Her sound counsel, strategic vision, and steady hand guided the United States response to the global economic crisis, political changes in North Africa and the Arab world, and new opportunities and challenges in Asia. She provided invaluable leadership to United States efforts in Iraq and Afghanistan during the security transitions in those countries.

Secretary Clinton’s transformative leadership elevated America’s diplomatic and development corps’ role as able partners for addressing the growing spectrum of security challenges and forged a strong relationship with the Department of Defense. The distinctive accomplishments of Secretary Clinton reflect great credit upon herself, the Department of State, and the United States government. (Applause.)

Thank you, Secretary Panetta.

Ladies and gentlemen, the 67th secretary of state, Hillary Rodham Clinton.

FORMER SECRETARY OF STATE HILLARY RODHAM CLINTON: Thank you. (Applause.)

Thank you. Well, this is certainly a memorable Valentine’s Day, I have to tell you. It is such an honor and personal privilege for me to be here with people whom I admire, respect, and just like so much.

Secretary Panetta, Chairman Dempsey, all of you military and civilian leaders alike, thank you for what you do every day to keep our nation safe and strong.

It has been a real pleasure for me to work with all of you, starting out with Secretary Gates and Chairman Mullen, now working with Secretary Panetta, Chairman Dempsey, and let me also thank Vice Chairman Sandy Winnefeld. You have been great partners and colleagues. It has been a singular honor of my life to be able to work with all of you and to try to do what we can in a time of such momentous change and even turbulence to chart a steady course for the nation that we serve and love.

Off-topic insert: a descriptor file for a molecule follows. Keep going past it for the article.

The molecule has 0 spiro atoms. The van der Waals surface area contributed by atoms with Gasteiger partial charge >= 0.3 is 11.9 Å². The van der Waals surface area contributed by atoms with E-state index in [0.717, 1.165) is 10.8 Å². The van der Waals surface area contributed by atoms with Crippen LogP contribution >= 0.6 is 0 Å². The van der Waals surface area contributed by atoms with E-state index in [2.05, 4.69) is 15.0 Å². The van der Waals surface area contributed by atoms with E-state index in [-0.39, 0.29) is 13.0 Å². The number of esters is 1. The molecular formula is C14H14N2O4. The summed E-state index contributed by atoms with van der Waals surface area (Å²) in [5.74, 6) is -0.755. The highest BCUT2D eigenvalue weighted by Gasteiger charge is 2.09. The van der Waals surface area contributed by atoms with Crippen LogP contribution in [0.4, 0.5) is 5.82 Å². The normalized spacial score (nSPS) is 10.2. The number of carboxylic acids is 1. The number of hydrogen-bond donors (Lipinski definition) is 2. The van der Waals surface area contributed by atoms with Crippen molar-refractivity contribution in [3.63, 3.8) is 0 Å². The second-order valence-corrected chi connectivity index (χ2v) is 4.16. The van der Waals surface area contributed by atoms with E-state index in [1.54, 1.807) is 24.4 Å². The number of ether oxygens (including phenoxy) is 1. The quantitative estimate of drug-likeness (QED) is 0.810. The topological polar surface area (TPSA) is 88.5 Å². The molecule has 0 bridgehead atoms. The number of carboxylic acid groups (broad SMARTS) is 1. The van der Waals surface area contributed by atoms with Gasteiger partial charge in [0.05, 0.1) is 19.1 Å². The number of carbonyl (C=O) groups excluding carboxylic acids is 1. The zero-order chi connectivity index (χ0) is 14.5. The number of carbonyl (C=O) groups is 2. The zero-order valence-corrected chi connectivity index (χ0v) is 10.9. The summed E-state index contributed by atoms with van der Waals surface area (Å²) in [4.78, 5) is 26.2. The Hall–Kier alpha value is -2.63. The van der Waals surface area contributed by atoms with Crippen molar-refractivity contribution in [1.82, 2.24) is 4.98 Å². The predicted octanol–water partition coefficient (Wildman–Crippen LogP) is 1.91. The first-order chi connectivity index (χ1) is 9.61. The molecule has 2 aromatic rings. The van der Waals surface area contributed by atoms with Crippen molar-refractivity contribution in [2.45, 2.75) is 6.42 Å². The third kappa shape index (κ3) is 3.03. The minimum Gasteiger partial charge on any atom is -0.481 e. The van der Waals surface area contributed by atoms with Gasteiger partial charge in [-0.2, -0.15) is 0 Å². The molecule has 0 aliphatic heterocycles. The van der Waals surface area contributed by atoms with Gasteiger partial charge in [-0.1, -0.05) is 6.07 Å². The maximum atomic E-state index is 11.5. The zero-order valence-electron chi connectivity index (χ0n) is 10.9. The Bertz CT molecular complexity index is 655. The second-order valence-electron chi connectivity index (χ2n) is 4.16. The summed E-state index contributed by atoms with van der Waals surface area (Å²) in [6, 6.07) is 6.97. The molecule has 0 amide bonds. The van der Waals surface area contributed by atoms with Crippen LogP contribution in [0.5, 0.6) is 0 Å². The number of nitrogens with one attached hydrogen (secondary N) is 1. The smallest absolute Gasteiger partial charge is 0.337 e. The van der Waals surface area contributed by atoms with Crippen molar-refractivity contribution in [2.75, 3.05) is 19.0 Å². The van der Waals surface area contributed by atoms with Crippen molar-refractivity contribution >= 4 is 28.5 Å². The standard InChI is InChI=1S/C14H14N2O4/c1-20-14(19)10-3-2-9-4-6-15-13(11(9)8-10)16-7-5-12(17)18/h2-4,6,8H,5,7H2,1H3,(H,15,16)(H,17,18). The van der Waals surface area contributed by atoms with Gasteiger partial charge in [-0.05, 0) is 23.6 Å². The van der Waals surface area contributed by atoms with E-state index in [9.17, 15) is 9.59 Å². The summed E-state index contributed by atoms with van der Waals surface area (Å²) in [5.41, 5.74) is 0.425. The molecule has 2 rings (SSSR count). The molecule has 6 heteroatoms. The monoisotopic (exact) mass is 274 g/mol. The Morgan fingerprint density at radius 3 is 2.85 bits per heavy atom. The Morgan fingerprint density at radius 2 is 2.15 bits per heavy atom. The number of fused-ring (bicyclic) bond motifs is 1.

I also want to thank my traveling companions, General Paul Selva and Admiral Harry Harris. Some of you may not know that Paul and Harry had to fly all over the world with me, representing, first, Secretary Gates and, then, Secretary Panetta. I’m still trying to figure out why they got to get off the road halfway through my four-year tenure and switch places, but whenever there was a problem with the plane or any other issue that arose, I would always turn to them to help us fix it.

Harry, as you know, is Navy, but he came through time and time again to get us — (Laughter) — back in the air. And I’m grateful to you.

I also want to say a special word of thanks and greetings to my former colleagues from the State Department who are here. It is bittersweet, as I’ve said to them before. The senior leadership at the State Department over the last four years is really responsible for all the very kind and gracious words that were said about me.

And they worked seamlessly, not always in agreement, but always getting up every day to work toward our common objectives with the DOD senior leadership here today. So I want to thank my friends and colleagues with whom I served over the last four years.